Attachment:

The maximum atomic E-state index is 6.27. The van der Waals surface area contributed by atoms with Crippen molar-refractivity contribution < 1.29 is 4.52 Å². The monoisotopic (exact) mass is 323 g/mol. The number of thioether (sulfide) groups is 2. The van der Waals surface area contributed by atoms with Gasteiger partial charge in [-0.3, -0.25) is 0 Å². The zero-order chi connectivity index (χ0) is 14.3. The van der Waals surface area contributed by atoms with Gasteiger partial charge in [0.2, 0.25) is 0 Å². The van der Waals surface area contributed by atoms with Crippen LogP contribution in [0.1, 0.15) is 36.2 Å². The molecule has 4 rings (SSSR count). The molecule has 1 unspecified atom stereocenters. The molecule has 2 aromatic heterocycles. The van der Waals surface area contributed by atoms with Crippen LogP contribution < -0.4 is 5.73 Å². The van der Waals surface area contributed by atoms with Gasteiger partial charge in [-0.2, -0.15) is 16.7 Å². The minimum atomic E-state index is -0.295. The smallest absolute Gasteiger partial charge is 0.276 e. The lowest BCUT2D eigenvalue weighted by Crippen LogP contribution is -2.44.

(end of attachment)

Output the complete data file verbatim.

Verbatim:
The maximum atomic E-state index is 6.27. The van der Waals surface area contributed by atoms with Crippen molar-refractivity contribution < 1.29 is 4.52 Å². The monoisotopic (exact) mass is 323 g/mol. The number of thioether (sulfide) groups is 2. The van der Waals surface area contributed by atoms with Gasteiger partial charge in [-0.3, -0.25) is 0 Å². The zero-order chi connectivity index (χ0) is 14.3. The van der Waals surface area contributed by atoms with Gasteiger partial charge in [0.2, 0.25) is 0 Å². The van der Waals surface area contributed by atoms with Crippen LogP contribution in [0.1, 0.15) is 36.2 Å². The molecule has 4 rings (SSSR count). The molecule has 1 unspecified atom stereocenters. The molecule has 2 aromatic heterocycles. The van der Waals surface area contributed by atoms with Crippen LogP contribution < -0.4 is 5.73 Å². The van der Waals surface area contributed by atoms with Gasteiger partial charge in [-0.2, -0.15) is 16.7 Å². The minimum atomic E-state index is -0.295. The smallest absolute Gasteiger partial charge is 0.276 e. The lowest BCUT2D eigenvalue weighted by Crippen LogP contribution is -2.44.